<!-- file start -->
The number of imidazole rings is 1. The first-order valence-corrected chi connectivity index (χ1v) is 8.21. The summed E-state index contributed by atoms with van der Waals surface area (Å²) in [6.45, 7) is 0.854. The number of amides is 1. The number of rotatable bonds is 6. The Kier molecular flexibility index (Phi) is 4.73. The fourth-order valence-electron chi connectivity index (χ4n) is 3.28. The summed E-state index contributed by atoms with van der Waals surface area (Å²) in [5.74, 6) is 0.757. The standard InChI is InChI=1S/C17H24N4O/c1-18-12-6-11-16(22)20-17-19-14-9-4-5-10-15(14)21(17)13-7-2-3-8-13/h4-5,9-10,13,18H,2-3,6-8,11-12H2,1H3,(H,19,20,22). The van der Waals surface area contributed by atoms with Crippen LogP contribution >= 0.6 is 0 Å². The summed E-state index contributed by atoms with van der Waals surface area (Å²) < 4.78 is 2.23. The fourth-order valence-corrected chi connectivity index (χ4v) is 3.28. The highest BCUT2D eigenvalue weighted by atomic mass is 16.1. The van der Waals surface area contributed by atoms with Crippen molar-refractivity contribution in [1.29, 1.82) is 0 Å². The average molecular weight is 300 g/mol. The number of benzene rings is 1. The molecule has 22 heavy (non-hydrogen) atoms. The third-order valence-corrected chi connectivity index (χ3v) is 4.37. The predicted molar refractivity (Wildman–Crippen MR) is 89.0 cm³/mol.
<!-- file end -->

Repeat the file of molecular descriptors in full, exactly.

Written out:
The number of imidazole rings is 1. The first-order valence-corrected chi connectivity index (χ1v) is 8.21. The summed E-state index contributed by atoms with van der Waals surface area (Å²) in [6.45, 7) is 0.854. The number of amides is 1. The number of rotatable bonds is 6. The Kier molecular flexibility index (Phi) is 4.73. The fourth-order valence-electron chi connectivity index (χ4n) is 3.28. The summed E-state index contributed by atoms with van der Waals surface area (Å²) in [5.74, 6) is 0.757. The standard InChI is InChI=1S/C17H24N4O/c1-18-12-6-11-16(22)20-17-19-14-9-4-5-10-15(14)21(17)13-7-2-3-8-13/h4-5,9-10,13,18H,2-3,6-8,11-12H2,1H3,(H,19,20,22). The van der Waals surface area contributed by atoms with Crippen LogP contribution >= 0.6 is 0 Å². The summed E-state index contributed by atoms with van der Waals surface area (Å²) < 4.78 is 2.23. The fourth-order valence-corrected chi connectivity index (χ4v) is 3.28. The highest BCUT2D eigenvalue weighted by atomic mass is 16.1. The van der Waals surface area contributed by atoms with Crippen molar-refractivity contribution in [1.29, 1.82) is 0 Å². The average molecular weight is 300 g/mol. The number of benzene rings is 1. The molecule has 22 heavy (non-hydrogen) atoms. The third-order valence-corrected chi connectivity index (χ3v) is 4.37. The predicted molar refractivity (Wildman–Crippen MR) is 89.0 cm³/mol.